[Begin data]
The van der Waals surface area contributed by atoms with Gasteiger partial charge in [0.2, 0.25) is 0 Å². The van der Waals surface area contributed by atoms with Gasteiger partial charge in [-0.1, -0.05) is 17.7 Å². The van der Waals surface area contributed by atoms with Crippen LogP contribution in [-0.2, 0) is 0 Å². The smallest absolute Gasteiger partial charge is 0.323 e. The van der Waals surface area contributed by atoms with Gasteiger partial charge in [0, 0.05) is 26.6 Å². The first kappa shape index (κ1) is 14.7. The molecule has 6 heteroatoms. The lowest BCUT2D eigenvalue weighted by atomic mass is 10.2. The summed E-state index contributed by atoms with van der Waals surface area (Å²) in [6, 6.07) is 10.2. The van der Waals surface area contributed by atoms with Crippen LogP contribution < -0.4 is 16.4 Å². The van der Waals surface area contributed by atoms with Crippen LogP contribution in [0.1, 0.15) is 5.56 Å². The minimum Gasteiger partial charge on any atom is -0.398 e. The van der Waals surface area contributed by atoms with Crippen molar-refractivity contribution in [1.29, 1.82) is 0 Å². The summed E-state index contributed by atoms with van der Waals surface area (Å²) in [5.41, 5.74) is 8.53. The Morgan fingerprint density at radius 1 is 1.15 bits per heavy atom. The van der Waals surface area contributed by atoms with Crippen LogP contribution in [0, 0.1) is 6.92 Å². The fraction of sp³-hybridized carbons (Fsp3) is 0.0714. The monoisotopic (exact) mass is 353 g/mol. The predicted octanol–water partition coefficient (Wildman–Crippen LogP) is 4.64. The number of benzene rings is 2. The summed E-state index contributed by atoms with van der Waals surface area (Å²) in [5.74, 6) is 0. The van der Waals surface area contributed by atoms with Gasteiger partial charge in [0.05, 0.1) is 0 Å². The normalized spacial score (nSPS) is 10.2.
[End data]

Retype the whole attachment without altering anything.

The van der Waals surface area contributed by atoms with Gasteiger partial charge in [0.2, 0.25) is 0 Å². The van der Waals surface area contributed by atoms with Gasteiger partial charge in [-0.1, -0.05) is 17.7 Å². The van der Waals surface area contributed by atoms with Crippen LogP contribution in [-0.2, 0) is 0 Å². The smallest absolute Gasteiger partial charge is 0.323 e. The van der Waals surface area contributed by atoms with Gasteiger partial charge in [0, 0.05) is 26.6 Å². The first kappa shape index (κ1) is 14.7. The molecule has 6 heteroatoms. The lowest BCUT2D eigenvalue weighted by atomic mass is 10.2. The summed E-state index contributed by atoms with van der Waals surface area (Å²) in [6, 6.07) is 10.2. The van der Waals surface area contributed by atoms with Crippen LogP contribution < -0.4 is 16.4 Å². The van der Waals surface area contributed by atoms with Crippen LogP contribution in [0.1, 0.15) is 5.56 Å². The minimum Gasteiger partial charge on any atom is -0.398 e. The van der Waals surface area contributed by atoms with Crippen molar-refractivity contribution in [1.29, 1.82) is 0 Å². The summed E-state index contributed by atoms with van der Waals surface area (Å²) in [5.41, 5.74) is 8.53. The Morgan fingerprint density at radius 1 is 1.15 bits per heavy atom. The van der Waals surface area contributed by atoms with Crippen LogP contribution in [0, 0.1) is 6.92 Å². The fraction of sp³-hybridized carbons (Fsp3) is 0.0714. The monoisotopic (exact) mass is 353 g/mol. The predicted octanol–water partition coefficient (Wildman–Crippen LogP) is 4.64. The number of benzene rings is 2. The summed E-state index contributed by atoms with van der Waals surface area (Å²) in [5.74, 6) is 0. The van der Waals surface area contributed by atoms with Gasteiger partial charge in [0.05, 0.1) is 0 Å². The normalized spacial score (nSPS) is 10.2.